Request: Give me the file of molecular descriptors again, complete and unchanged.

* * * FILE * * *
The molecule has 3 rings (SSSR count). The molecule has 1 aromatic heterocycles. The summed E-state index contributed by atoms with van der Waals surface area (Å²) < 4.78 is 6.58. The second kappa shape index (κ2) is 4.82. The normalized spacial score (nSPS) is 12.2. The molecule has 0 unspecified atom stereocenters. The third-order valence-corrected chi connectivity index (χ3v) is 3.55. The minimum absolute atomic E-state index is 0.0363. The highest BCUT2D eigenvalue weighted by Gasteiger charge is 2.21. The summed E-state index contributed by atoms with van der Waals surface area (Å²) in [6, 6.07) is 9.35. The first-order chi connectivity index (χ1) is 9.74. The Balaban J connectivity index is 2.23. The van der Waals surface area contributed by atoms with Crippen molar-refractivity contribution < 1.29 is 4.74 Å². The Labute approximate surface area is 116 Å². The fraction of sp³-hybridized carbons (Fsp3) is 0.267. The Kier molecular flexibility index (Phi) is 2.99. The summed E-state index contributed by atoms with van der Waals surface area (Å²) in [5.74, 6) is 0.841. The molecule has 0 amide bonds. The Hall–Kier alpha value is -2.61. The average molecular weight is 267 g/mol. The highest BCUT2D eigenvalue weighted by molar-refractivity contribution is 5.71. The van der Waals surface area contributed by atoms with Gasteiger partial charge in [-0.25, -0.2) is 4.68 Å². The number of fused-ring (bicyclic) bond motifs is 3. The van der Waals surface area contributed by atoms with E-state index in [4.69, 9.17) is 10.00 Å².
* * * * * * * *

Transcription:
The molecule has 3 rings (SSSR count). The molecule has 1 aromatic heterocycles. The summed E-state index contributed by atoms with van der Waals surface area (Å²) < 4.78 is 6.58. The second kappa shape index (κ2) is 4.82. The normalized spacial score (nSPS) is 12.2. The molecule has 0 unspecified atom stereocenters. The third-order valence-corrected chi connectivity index (χ3v) is 3.55. The minimum absolute atomic E-state index is 0.0363. The highest BCUT2D eigenvalue weighted by Gasteiger charge is 2.21. The summed E-state index contributed by atoms with van der Waals surface area (Å²) in [6, 6.07) is 9.35. The first-order chi connectivity index (χ1) is 9.74. The Balaban J connectivity index is 2.23. The van der Waals surface area contributed by atoms with Crippen molar-refractivity contribution < 1.29 is 4.74 Å². The Labute approximate surface area is 116 Å². The fraction of sp³-hybridized carbons (Fsp3) is 0.267. The Kier molecular flexibility index (Phi) is 2.99. The summed E-state index contributed by atoms with van der Waals surface area (Å²) in [5.74, 6) is 0.841. The molecule has 0 amide bonds. The Hall–Kier alpha value is -2.61. The average molecular weight is 267 g/mol. The highest BCUT2D eigenvalue weighted by molar-refractivity contribution is 5.71. The van der Waals surface area contributed by atoms with Gasteiger partial charge in [-0.25, -0.2) is 4.68 Å². The number of fused-ring (bicyclic) bond motifs is 3. The van der Waals surface area contributed by atoms with E-state index in [4.69, 9.17) is 10.00 Å².